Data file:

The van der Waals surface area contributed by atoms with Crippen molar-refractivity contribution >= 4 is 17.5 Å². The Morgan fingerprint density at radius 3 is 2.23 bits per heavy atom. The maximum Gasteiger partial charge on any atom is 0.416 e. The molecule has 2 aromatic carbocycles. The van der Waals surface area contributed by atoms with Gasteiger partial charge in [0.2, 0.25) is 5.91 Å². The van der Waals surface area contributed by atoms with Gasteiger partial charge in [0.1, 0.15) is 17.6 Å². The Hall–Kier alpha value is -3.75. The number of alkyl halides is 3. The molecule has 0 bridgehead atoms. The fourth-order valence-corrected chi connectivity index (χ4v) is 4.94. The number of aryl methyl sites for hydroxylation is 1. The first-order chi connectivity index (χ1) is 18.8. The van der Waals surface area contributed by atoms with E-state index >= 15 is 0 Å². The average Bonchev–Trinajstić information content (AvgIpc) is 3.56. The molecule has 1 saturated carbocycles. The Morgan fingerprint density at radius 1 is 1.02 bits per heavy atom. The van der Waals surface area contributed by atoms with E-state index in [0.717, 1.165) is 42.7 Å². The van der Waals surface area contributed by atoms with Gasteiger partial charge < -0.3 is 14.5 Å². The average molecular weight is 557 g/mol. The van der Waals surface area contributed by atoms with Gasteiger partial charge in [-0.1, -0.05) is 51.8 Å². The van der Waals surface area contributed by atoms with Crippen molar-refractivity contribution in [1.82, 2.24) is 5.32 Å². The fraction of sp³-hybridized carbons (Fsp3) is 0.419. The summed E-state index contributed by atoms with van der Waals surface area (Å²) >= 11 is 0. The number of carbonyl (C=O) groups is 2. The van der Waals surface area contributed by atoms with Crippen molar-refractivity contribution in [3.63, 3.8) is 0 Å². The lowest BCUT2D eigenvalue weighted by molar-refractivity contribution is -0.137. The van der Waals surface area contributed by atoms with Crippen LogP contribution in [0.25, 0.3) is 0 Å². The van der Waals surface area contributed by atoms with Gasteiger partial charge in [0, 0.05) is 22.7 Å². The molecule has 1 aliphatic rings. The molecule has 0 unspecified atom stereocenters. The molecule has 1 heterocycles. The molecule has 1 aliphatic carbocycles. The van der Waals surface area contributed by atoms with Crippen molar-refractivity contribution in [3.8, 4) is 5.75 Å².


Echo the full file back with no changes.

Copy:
The van der Waals surface area contributed by atoms with Crippen molar-refractivity contribution >= 4 is 17.5 Å². The Morgan fingerprint density at radius 3 is 2.23 bits per heavy atom. The maximum Gasteiger partial charge on any atom is 0.416 e. The molecule has 2 aromatic carbocycles. The van der Waals surface area contributed by atoms with Gasteiger partial charge in [0.2, 0.25) is 5.91 Å². The van der Waals surface area contributed by atoms with Gasteiger partial charge in [0.1, 0.15) is 17.6 Å². The Hall–Kier alpha value is -3.75. The number of alkyl halides is 3. The molecule has 0 bridgehead atoms. The fourth-order valence-corrected chi connectivity index (χ4v) is 4.94. The number of aryl methyl sites for hydroxylation is 1. The first-order chi connectivity index (χ1) is 18.8. The van der Waals surface area contributed by atoms with E-state index >= 15 is 0 Å². The average Bonchev–Trinajstić information content (AvgIpc) is 3.56. The molecule has 1 saturated carbocycles. The Morgan fingerprint density at radius 1 is 1.02 bits per heavy atom. The van der Waals surface area contributed by atoms with E-state index in [0.717, 1.165) is 42.7 Å². The van der Waals surface area contributed by atoms with Gasteiger partial charge < -0.3 is 14.5 Å². The average molecular weight is 557 g/mol. The van der Waals surface area contributed by atoms with Gasteiger partial charge in [-0.1, -0.05) is 51.8 Å². The van der Waals surface area contributed by atoms with Crippen molar-refractivity contribution in [1.82, 2.24) is 5.32 Å². The fraction of sp³-hybridized carbons (Fsp3) is 0.419. The summed E-state index contributed by atoms with van der Waals surface area (Å²) >= 11 is 0. The number of carbonyl (C=O) groups is 2. The van der Waals surface area contributed by atoms with Crippen molar-refractivity contribution in [3.63, 3.8) is 0 Å². The lowest BCUT2D eigenvalue weighted by molar-refractivity contribution is -0.137. The van der Waals surface area contributed by atoms with Crippen LogP contribution in [0.25, 0.3) is 0 Å². The van der Waals surface area contributed by atoms with Gasteiger partial charge in [0, 0.05) is 22.7 Å². The molecule has 1 aliphatic rings. The molecule has 0 unspecified atom stereocenters. The molecule has 1 heterocycles. The molecule has 1 aliphatic carbocycles. The van der Waals surface area contributed by atoms with Crippen molar-refractivity contribution in [3.8, 4) is 5.75 Å².